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The Pure and the Impure (New York Review Books Classics) Paperback – September 30, 2000

3.8 out of 5 stars 5 customer reviews

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Editorial Reviews

Review

... comes closer than any of Colette's books, memoir or fiction, to revealing 'the mysterious nature of [her] being. -- Judith Thurman, National-Book-Award-winning author of Passions of the Flesh: A Life of Colette

Language Notes

Text: English (translation)
Original Language: French
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Product Details

  • Series: New York Review Books Classics
  • Paperback: 208 pages
  • Publisher: NYRB Classics (September 30, 2000)
  • Language: English
  • ISBN-10: 094032248X
  • ISBN-13: 978-0940322486
  • Product Dimensions: 5 x 0.5 x 7.9 inches
  • Shipping Weight: 0.8 ounces (View shipping rates and policies)
  • Average Customer Review: 3.8 out of 5 stars  See all reviews (5 customer reviews)
  • Amazon Best Sellers Rank: #751,175 in Books (See Top 100 in Books)

Customer Reviews

Top Customer Reviews

By Diane Schirf on January 1, 2002
Format: Paperback
The Pure and the Impure by Sidonie-Gabrielle Colette with introduction by Judith Thurman (Literature/Gay Studies). Recommended.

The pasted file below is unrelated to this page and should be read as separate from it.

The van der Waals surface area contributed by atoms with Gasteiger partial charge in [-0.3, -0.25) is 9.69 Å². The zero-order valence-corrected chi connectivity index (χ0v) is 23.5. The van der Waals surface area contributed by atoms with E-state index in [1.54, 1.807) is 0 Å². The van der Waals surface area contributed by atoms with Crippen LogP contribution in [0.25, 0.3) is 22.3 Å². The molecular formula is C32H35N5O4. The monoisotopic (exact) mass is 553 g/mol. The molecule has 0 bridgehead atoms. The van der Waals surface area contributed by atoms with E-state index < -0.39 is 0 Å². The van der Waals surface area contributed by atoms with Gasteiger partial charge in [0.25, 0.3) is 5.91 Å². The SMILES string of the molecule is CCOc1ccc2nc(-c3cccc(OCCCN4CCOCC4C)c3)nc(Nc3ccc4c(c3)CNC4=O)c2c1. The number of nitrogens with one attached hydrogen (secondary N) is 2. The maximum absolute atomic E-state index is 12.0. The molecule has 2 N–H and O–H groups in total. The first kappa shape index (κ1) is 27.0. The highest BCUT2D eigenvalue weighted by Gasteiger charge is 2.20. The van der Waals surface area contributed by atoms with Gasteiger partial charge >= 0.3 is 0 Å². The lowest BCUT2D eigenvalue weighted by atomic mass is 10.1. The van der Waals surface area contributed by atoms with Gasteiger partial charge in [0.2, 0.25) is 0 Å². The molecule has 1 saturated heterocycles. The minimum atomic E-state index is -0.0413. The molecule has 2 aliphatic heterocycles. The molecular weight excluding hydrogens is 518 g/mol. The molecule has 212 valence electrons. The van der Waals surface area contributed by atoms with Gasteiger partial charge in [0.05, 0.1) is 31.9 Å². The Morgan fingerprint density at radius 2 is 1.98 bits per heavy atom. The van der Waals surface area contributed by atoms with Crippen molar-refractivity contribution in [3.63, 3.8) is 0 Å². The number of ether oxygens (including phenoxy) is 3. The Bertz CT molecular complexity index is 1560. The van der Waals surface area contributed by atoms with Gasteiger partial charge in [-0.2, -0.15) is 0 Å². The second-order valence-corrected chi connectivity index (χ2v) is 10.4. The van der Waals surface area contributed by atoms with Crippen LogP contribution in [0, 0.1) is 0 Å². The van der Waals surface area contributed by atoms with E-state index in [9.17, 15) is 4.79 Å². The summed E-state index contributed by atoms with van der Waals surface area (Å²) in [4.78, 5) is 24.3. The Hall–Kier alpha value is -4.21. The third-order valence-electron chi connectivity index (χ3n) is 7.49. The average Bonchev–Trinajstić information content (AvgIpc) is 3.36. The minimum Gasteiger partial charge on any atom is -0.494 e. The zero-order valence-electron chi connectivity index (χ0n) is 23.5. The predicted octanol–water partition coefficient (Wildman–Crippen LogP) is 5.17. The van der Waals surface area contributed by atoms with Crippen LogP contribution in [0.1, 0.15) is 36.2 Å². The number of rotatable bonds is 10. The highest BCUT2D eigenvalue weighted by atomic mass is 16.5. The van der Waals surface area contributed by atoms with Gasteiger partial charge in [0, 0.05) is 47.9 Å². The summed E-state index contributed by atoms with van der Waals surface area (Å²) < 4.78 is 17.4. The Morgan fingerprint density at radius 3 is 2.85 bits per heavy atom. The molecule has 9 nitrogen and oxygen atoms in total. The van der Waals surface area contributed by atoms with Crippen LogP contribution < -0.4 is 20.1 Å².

Colette believed The Pure and the Impure was her best work. I can't judge, not having read anything of hers but a few short stories, but this collection of her observations about human attitudes toward relationships and sexuality is insightful and timeless. It is also difficult and obscure at times, perhaps because of the translation and because there is no real structure to such a collection.
Thanks to her milieu, her position in it, and her willingness to seek the story, Colette could draw upon the most interesting people of her time-the givers and the takers. From the older woman who publicly fakes an orgasm while self-pleasuring in an opium house to gladden the heart of her young, sickly lover to the roué who exclaims of women, "They allow us to be their master in the sex act, but never their equal. That is what I cannot forgive them" to the circle of prominent women who learn the ways of sex from servants, dress as men, and love horses (she calls the most notable of these women "La Chevalière) to the "happy," alcoholic, lesbian poet Renée Vivien to the gay men with whom she seems most comfortable, Colette covers a spectrum of sexuality and combinations-including those men and women who play their heterosexual and homosexual relations against one another.